BACKGROUND AND OBJECTIVES: There is limited data on the impact of type 2 myocardial infarction (T2MI) during the coronavirus disease 2019 (COVID-19) pandemic.METHODS: The National Inpatient Sample (NIS) database from January 2019 to December 2020 was queried to identify T2MI hospitalizations based on the appropriate International Classification of Disease, Tenth Revision-Clinical Modification codes. Monthly trends of COVID-19 and T2MI hospitalizations were evaluated using Joinpoint regression analysis. In addition, the multivariate logistic and linear regression analysis was used to compare in-hospital mortality, coronary angiography use, and resource utilization between 2019 and 2020.RESULTS: A total of 743,535 patients hospitalized with a diagnosis of T2MI were identified in the years 2019 (n=331,180) and 2020 (n=412,355). There was an increasing trend in T2MI hospitalizations throughout the study period corresponding to the increase in COVID-19 hospitalizations in 2020. The adjusted odds of in-hospital mortality associated with T2MI hospitalizations were significantly higher in 2020 compared with 2019 (11.1% vs. 8.1%: adjusted odds ratio, 1.19 [1.13-1.26]; p<0.01). In addition, T2MI hospitalizations were associated with lower odds of coronary angiography and higher total hospitalization charges, with no difference in the length of stay in 2020 compared with 2019.CONCLUSIONS: We found a significant increase in T2MI hospitalizations with higher in-hospital mortality, total hospitalization costs, and lower coronary angiography use during the early COVID-19 pandemic corresponding to the trends in the rise of COVID-19 hospitalizations. Further research into the factors associated with increased mortality can increase our preparedness for future pandemics.

    View details for DOI 10.4070/kcj.2023.0063

    View details for PubMedID 37880873

  • Intracranial bleeding and associated outcomes in atrial fibrillation patients undergoing percutaneous left atrial appendage occlusion: Insights from National Inpatient Sample 2016-2020. Heart rhythm O2 Khan, M. Z., Shatla, I., Darden, D., Neely, J., Mir, T., Abideen Asad, Z. U., Agarwal, S., Raina, S., Balla, S., Singh, G. D., Srivatsa, U., Munir, M. B. 2023; 4 (7): 433-439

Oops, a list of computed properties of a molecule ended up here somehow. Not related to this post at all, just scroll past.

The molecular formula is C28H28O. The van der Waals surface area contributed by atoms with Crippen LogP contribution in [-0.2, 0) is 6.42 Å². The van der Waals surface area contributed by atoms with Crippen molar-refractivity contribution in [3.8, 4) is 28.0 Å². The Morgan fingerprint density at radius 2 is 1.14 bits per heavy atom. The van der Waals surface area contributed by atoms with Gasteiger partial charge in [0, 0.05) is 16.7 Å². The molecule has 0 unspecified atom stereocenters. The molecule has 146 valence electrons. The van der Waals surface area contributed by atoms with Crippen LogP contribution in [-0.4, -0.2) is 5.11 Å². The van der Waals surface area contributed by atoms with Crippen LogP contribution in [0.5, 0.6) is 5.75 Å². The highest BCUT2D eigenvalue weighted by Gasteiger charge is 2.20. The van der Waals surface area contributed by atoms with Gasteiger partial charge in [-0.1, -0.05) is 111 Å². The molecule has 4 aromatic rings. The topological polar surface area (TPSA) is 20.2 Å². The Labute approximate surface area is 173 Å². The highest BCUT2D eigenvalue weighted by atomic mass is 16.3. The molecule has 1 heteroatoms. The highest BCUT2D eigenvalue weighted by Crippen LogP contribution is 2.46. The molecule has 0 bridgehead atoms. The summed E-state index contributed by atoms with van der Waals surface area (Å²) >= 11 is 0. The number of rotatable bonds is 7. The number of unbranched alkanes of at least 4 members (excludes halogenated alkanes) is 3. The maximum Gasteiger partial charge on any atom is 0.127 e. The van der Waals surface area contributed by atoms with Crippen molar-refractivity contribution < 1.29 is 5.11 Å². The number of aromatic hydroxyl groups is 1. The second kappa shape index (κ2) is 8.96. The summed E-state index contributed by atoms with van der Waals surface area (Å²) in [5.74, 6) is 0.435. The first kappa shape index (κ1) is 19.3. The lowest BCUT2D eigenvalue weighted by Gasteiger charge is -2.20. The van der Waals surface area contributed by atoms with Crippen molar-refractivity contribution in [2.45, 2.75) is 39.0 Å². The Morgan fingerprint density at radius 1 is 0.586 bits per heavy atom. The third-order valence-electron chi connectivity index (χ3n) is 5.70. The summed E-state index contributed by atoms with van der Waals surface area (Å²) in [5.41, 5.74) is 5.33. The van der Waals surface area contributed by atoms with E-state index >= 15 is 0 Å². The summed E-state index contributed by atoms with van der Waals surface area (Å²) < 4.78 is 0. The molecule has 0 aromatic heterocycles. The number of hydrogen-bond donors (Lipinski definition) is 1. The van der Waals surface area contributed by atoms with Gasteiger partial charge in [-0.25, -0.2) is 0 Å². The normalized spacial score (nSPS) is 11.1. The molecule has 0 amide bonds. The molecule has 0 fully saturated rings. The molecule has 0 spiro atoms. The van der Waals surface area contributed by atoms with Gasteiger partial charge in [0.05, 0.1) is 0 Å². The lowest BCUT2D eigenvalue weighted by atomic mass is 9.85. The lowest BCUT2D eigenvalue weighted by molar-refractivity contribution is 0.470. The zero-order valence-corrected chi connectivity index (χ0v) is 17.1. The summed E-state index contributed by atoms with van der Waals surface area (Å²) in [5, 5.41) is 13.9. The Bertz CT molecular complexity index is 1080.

Abstract

    Background: Percutaneous left atrial appendage occlusion (LAAO) has proved to be a safer alternative for long-term anticoagulation; however, patients with a history of intracranial bleeding were excluded from large randomized clinical trials.Objective: The purpose of this study was to determine outcomes in atrial fibrillation (AF) patients with a history of intracranial bleeding undergoing percutaneous LAAO.Methods: National Inpatient Sample and International Classification of Diseases, Tenth Revision, codes were used to identify patients with AF who underwent LAAO during the years 2016-2020. Patients were stratified based on a history of intracranial bleeding vs not. The outcomes assessed in our study included complications, in-hospital mortality, and resource utilization.Result: A total of 89,300 LAAO device implantations were studied. Approximately 565 implantations (0.6%) occurred in patients with a history of intracranial bleed. History of intracranial bleeding was associated with a higher prevalence of overall complications and in-patient mortality in crude analysis. In the multivariate model adjusted for potential confounders, intracranial bleeding was found to be independently associated with in-patient mortality (adjusted odds ratio [aOR] 4.27; 95% confidence interval [CI] 1.68-10.82); overall complications (aOR 1.74; 95% CI 1.36-2.24); prolonged length of stay (aOR 2.38; 95% CI 1.95-2.92); and increased cost of hospitalization (aOR 1.28; 95% CI 1.08-1.52) after percutaneous LAAO device implantation.Conclusion: A history of intracranial bleeding was associated with adverse outcomes after percutaneous LAAO. These data, if proven in a large randomized study, can have important clinical consequences in terms of patient selection for LAAO devices.

    View details for DOI 10.1016/j.hroo.2023.06.002

    View details for PubMedID 37520018